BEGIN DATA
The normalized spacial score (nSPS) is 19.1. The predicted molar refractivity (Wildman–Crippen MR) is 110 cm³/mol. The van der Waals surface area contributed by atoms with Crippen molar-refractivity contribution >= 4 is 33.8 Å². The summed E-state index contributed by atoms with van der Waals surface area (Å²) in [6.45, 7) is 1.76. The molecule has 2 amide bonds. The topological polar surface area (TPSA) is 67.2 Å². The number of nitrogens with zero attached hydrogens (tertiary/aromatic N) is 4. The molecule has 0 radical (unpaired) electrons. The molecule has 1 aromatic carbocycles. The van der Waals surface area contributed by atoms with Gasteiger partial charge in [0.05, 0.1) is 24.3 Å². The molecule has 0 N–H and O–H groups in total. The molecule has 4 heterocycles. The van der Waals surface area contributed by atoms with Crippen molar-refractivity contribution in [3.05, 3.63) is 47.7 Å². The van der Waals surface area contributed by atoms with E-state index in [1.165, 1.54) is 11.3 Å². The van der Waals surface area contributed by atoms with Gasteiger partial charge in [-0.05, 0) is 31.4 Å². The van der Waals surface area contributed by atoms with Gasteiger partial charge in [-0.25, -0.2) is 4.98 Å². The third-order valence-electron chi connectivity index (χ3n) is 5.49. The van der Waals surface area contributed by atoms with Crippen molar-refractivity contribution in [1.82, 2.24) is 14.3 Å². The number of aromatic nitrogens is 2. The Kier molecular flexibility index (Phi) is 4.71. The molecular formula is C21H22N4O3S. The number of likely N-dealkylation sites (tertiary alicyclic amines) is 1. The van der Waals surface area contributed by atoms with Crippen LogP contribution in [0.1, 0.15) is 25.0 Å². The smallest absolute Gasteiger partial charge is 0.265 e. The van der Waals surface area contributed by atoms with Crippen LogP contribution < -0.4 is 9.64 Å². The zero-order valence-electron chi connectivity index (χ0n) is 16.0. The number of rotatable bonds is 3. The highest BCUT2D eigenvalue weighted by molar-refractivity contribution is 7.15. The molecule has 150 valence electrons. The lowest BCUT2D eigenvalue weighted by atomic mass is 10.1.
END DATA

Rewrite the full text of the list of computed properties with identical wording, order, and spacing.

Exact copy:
The normalized spacial score (nSPS) is 19.1. The predicted molar refractivity (Wildman–Crippen MR) is 110 cm³/mol. The van der Waals surface area contributed by atoms with Crippen molar-refractivity contribution >= 4 is 33.8 Å². The summed E-state index contributed by atoms with van der Waals surface area (Å²) in [6.45, 7) is 1.76. The molecule has 2 amide bonds. The topological polar surface area (TPSA) is 67.2 Å². The number of nitrogens with zero attached hydrogens (tertiary/aromatic N) is 4. The molecule has 0 radical (unpaired) electrons. The molecule has 1 aromatic carbocycles. The van der Waals surface area contributed by atoms with Gasteiger partial charge in [0.05, 0.1) is 24.3 Å². The molecule has 0 N–H and O–H groups in total. The molecule has 4 heterocycles. The van der Waals surface area contributed by atoms with Crippen molar-refractivity contribution in [3.05, 3.63) is 47.7 Å². The van der Waals surface area contributed by atoms with E-state index in [1.165, 1.54) is 11.3 Å². The van der Waals surface area contributed by atoms with Gasteiger partial charge in [-0.05, 0) is 31.4 Å². The van der Waals surface area contributed by atoms with Gasteiger partial charge in [-0.25, -0.2) is 4.98 Å². The third-order valence-electron chi connectivity index (χ3n) is 5.49. The van der Waals surface area contributed by atoms with Crippen molar-refractivity contribution in [1.82, 2.24) is 14.3 Å². The number of aromatic nitrogens is 2. The Kier molecular flexibility index (Phi) is 4.71. The molecular formula is C21H22N4O3S. The number of likely N-dealkylation sites (tertiary alicyclic amines) is 1. The van der Waals surface area contributed by atoms with Crippen LogP contribution in [0.1, 0.15) is 25.0 Å². The smallest absolute Gasteiger partial charge is 0.265 e. The van der Waals surface area contributed by atoms with Crippen LogP contribution < -0.4 is 9.64 Å². The zero-order valence-electron chi connectivity index (χ0n) is 16.0. The number of rotatable bonds is 3. The highest BCUT2D eigenvalue weighted by molar-refractivity contribution is 7.15. The molecule has 150 valence electrons. The lowest BCUT2D eigenvalue weighted by atomic mass is 10.1.